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When it comes  to marketing we always lean towards direct response over branding campaigns.

That is, when we engage in a marketing campaign we expect a particular, measurable outcome. Whether that’s new customers, number of visits to our website or fans on Facebook. Our latest marketing campaign is no exception.

We’re using Wyatt and Napoleon (pictured right – both fictional, of course) to help promote our $35,000 ecommerce makeover contest all around the Internet. If you’re slightly geeky (aren’t we all?) then you’ll probably see them popping up all over the place on the websites you visit. We’re using a powerful concept called retargeting to implement this through Google AdSense, but I’ll keep that our little secret for now.

When I think about memorable marketing campaigns they always have at least one of two elements: sex or humor. It bores me to tears when I see run-of-the-mill branding ads from companies like Ford, Budweiser and Kraft. You have such a HUGE marketing budget, why not try something different?

On the other hand, I’m sure you can recite Apple’s ads that paint Microsoft as an overweight geek. Their ads are memorable, funny and viral – you want to ask your friends if they’ve seen the ad because you actually see the ad as contet that you want to share as opposed to a carefully scripted 30 second spot put together by a Madison Avenue ad agency (which it, like all other TV ads, is).

I think that banner blindness (i.e. how we all subconsciously ignore advertising) is caused largely in part because the ads we’re exposed to just aren’t that interesting. After all, I already have a car so does Ford really think that bombarding me with endless banners and TV ads will get me to buy another one? Hardly.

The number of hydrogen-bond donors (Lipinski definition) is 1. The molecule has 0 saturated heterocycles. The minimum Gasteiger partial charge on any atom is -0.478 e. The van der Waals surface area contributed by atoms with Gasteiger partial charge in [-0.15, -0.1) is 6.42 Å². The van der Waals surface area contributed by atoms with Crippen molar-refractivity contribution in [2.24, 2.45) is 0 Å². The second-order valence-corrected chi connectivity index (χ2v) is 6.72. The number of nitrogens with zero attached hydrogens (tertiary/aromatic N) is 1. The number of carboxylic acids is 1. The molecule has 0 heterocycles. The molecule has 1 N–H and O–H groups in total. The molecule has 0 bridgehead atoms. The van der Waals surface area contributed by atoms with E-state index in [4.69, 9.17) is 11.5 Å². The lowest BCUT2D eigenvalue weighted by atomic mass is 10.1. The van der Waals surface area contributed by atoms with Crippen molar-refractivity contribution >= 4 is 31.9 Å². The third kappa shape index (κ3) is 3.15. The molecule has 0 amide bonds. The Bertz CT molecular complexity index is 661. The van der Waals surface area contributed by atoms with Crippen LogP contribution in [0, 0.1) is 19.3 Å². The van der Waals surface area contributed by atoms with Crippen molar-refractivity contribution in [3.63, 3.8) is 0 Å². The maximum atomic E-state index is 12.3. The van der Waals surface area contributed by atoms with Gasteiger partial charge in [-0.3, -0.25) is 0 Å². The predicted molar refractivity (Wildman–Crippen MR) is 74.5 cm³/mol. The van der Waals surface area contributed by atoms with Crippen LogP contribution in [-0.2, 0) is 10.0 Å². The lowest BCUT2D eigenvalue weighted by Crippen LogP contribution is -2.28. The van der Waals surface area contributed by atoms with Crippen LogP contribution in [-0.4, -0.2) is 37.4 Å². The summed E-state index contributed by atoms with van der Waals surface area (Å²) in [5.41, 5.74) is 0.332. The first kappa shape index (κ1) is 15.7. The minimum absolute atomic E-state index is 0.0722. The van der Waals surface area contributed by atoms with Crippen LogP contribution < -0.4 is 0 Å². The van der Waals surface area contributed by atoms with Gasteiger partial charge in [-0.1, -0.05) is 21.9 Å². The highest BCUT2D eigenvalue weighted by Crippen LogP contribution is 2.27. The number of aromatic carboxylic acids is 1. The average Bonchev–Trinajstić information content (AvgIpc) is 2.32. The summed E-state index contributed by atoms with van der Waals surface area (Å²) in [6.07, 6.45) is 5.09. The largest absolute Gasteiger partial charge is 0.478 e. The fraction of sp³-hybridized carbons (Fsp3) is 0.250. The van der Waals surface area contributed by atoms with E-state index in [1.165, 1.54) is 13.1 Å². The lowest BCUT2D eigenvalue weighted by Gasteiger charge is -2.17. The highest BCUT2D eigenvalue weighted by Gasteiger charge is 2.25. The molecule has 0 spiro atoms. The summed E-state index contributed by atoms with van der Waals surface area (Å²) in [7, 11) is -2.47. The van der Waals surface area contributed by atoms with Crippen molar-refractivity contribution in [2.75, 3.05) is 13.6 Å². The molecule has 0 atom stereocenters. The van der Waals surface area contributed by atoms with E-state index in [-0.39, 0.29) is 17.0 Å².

When it came to designing the visuals for our marketing campaign, I wanted something totally left of the middle. Would you really expect an ecommerce company to use a fabio-esque looking model alongside a geek posing as a trekkie to sell you on a contest? Hopefully not.

I wanted our ads to make you laugh a bit too, or at least do a double take – “did I just see what I thought I did? Let me look at that ad again”. To me, all great advertising and marketing needs to get your attention first, and then get you to take action.

Compare this to “branding campaigns” which to me is just corporate speak for not having the systems in place to track the effectiveness of your campaign.

Great marketers track everything they do and measure it against return on investment (ROI). If it works, they scale it. If not, they try something else.

This is our first attempt.

I’ll keep you posted on how it does.

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